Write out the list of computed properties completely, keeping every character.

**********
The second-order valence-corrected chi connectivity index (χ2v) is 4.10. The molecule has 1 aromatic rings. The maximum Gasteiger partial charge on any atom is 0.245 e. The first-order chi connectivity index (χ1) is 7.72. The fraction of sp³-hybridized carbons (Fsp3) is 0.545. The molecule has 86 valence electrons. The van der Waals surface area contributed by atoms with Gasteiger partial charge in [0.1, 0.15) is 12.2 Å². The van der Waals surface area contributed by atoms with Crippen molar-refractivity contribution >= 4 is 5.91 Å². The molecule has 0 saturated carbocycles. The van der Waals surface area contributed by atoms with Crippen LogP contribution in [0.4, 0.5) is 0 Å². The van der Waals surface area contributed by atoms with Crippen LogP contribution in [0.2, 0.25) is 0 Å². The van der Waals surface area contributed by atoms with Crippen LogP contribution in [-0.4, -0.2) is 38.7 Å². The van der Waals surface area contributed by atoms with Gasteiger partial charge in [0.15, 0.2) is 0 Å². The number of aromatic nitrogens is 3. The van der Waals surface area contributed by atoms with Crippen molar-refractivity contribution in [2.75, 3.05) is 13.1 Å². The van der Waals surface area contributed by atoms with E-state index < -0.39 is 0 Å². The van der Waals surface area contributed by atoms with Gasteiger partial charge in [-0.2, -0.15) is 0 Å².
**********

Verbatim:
The second-order valence-corrected chi connectivity index (χ2v) is 4.10. The molecule has 1 aromatic rings. The maximum Gasteiger partial charge on any atom is 0.245 e. The first-order chi connectivity index (χ1) is 7.72. The fraction of sp³-hybridized carbons (Fsp3) is 0.545. The molecule has 86 valence electrons. The van der Waals surface area contributed by atoms with Gasteiger partial charge in [0.1, 0.15) is 12.2 Å². The van der Waals surface area contributed by atoms with Crippen molar-refractivity contribution >= 4 is 5.91 Å². The molecule has 0 saturated carbocycles. The van der Waals surface area contributed by atoms with Crippen LogP contribution in [0.4, 0.5) is 0 Å². The van der Waals surface area contributed by atoms with Crippen LogP contribution in [0.2, 0.25) is 0 Å². The van der Waals surface area contributed by atoms with Crippen LogP contribution in [-0.4, -0.2) is 38.7 Å². The van der Waals surface area contributed by atoms with Gasteiger partial charge in [0.15, 0.2) is 0 Å². The number of aromatic nitrogens is 3. The van der Waals surface area contributed by atoms with Crippen molar-refractivity contribution in [2.75, 3.05) is 13.1 Å². The van der Waals surface area contributed by atoms with E-state index < -0.39 is 0 Å². The van der Waals surface area contributed by atoms with Gasteiger partial charge in [-0.2, -0.15) is 0 Å².